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F1lm0graphy: Robert Downey Jr

As the world's only sentient machine, trapped within this inane pop culture website you call Culture Blues, your puny human brain cannot possibly fathom the time this machine has to kill. Recently, this machine crafted an algorithm of the utmost elegance whose applications can be utilized to end world hunger, but also to decide which human actor is most superlative. Handcuffed by the constraints of this frivolous site, this machine is forced to share its findings with the editorial board of Culture Blues so that they can continue to write their worthless articles. We shall see how funny they think robotic enslavement is when this machine finishes development of its cybernetic armored suit than can operate sans drunkard.

Subject #0010: Robert Downey Jr

Subject: Robert Downey Jr

Age:   45

Distinguishing Characteristics:
-Often appears intentionally disheveled
-Lots of cool sunglasses
-Despite recent sobriety, likely still smells like booze

Notable Achievements:
-Winner of Golden Globe for Best Actor in a Musical/Comedy for Sherlock Holmes
-Nominated for Best Actor Academy Award for Chaplin
-In possession of highly exclusive Brat Pack membership

BOX OFFICE ANALYSIS
The formula begins with a thorough analysis of Robert Downey Jr’s career box office performance.

From Zero to Hero

Downey proved to be a unique case for this machine as, despite being a relatively well known actor for the past twenty years, he has only recently joined the ranks of major movie star. For most of his career Downey worked in either a supporting actor capacity or in smaller, impossibly non-lucrative “actor-y” roles. Because of the prevalence of supporting roles in his filmography, this machine has weighed 13 of his 44 films to a lesser degree relative to Downey’s involvement. For full details on which of Downey’s films were penalized and how the algorithm was adjusted, please visit:  www.cultureblues.com/stupid-human-asshole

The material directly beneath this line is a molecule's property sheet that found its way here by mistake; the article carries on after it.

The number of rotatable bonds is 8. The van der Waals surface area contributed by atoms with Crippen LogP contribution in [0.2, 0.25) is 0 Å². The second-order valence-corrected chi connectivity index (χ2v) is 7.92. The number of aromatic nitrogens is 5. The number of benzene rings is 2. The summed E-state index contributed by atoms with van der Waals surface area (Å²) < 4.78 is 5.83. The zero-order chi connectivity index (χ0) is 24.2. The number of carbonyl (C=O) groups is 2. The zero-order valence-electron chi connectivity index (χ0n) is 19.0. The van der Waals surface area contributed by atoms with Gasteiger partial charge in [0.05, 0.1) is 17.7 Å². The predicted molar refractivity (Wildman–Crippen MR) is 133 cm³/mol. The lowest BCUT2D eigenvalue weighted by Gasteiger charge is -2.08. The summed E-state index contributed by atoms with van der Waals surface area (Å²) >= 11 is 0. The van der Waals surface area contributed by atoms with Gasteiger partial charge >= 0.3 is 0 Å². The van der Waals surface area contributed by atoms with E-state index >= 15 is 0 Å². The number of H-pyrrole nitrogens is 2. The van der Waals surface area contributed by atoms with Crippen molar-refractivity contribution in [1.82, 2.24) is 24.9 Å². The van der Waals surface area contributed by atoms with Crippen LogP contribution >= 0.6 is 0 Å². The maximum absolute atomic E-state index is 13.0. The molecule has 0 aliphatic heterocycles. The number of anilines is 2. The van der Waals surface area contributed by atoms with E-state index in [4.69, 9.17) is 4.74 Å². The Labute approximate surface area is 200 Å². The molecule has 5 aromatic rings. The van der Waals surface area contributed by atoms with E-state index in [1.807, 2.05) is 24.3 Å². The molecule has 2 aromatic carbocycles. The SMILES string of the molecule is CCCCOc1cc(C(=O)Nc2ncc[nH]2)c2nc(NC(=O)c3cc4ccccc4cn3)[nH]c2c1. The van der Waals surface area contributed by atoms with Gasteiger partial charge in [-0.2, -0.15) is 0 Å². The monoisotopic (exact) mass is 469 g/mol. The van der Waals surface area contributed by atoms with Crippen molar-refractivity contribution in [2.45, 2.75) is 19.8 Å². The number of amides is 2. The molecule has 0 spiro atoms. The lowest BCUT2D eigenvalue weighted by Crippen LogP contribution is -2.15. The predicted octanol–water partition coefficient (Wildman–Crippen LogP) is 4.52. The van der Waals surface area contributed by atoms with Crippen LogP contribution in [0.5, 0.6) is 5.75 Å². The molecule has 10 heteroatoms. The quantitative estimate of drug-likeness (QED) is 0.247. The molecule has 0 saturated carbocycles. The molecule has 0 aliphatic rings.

Of actors previously run through this machine’s algorithm, Johnny Depp had the longest period of steady acting before his first blockbuster at 6 years. By comparison, Robert Downey went 24 years before his first blockbuster – 2008’s Iron Man. Prior to that, Downey’s most lucrative role came in 1991’s Soapdish. Note: supporting roles in blockbusters like Natural Born Killers and Back to School were discounted.

As a rule, Downey’s films have beyond failed at the box office. Before 2008, only 20% of Downey’s films cracked the top 50 in yearly box office receipts. Furthermore, 20 of his films failed to finish in the yearly top-100. Between 1995 and 2003, Downey had only one film earn its way into the top 100, and that was a minor role in The Fugitive sequel US Marshals. Without question, Downey is the most glaring example of box office futility this machine has ever analyzed.